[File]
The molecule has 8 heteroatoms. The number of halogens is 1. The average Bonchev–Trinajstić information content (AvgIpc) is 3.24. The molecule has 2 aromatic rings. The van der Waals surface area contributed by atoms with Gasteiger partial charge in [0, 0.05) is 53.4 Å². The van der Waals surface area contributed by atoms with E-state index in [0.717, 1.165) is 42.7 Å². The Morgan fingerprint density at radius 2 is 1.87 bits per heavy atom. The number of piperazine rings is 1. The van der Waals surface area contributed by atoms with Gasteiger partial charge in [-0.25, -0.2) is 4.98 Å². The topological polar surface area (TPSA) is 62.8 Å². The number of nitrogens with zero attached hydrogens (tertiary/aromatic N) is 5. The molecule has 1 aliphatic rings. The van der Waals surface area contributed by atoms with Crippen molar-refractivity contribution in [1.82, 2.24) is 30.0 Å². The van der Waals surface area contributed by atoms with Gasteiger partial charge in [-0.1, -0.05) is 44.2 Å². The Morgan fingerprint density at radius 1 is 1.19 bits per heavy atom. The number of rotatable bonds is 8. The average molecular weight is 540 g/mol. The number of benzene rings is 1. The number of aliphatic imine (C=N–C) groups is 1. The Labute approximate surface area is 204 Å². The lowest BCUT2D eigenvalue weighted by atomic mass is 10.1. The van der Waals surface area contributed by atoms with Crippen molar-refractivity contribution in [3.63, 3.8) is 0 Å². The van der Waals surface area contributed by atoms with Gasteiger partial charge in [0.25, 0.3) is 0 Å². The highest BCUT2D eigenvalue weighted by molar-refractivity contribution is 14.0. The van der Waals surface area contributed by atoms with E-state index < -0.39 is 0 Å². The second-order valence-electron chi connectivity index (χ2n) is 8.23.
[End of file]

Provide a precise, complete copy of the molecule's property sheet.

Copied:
The molecule has 8 heteroatoms. The number of halogens is 1. The average Bonchev–Trinajstić information content (AvgIpc) is 3.24. The molecule has 2 aromatic rings. The van der Waals surface area contributed by atoms with Gasteiger partial charge in [0, 0.05) is 53.4 Å². The van der Waals surface area contributed by atoms with E-state index in [0.717, 1.165) is 42.7 Å². The Morgan fingerprint density at radius 2 is 1.87 bits per heavy atom. The number of piperazine rings is 1. The van der Waals surface area contributed by atoms with Gasteiger partial charge in [-0.25, -0.2) is 4.98 Å². The topological polar surface area (TPSA) is 62.8 Å². The number of nitrogens with zero attached hydrogens (tertiary/aromatic N) is 5. The molecule has 1 aliphatic rings. The van der Waals surface area contributed by atoms with Crippen molar-refractivity contribution in [1.82, 2.24) is 30.0 Å². The van der Waals surface area contributed by atoms with Gasteiger partial charge in [-0.1, -0.05) is 44.2 Å². The Morgan fingerprint density at radius 1 is 1.19 bits per heavy atom. The number of rotatable bonds is 8. The average molecular weight is 540 g/mol. The number of benzene rings is 1. The number of aliphatic imine (C=N–C) groups is 1. The Labute approximate surface area is 204 Å². The lowest BCUT2D eigenvalue weighted by atomic mass is 10.1. The van der Waals surface area contributed by atoms with Crippen molar-refractivity contribution in [3.63, 3.8) is 0 Å². The van der Waals surface area contributed by atoms with Gasteiger partial charge in [0.25, 0.3) is 0 Å². The highest BCUT2D eigenvalue weighted by molar-refractivity contribution is 14.0. The van der Waals surface area contributed by atoms with E-state index < -0.39 is 0 Å². The second-order valence-electron chi connectivity index (χ2n) is 8.23.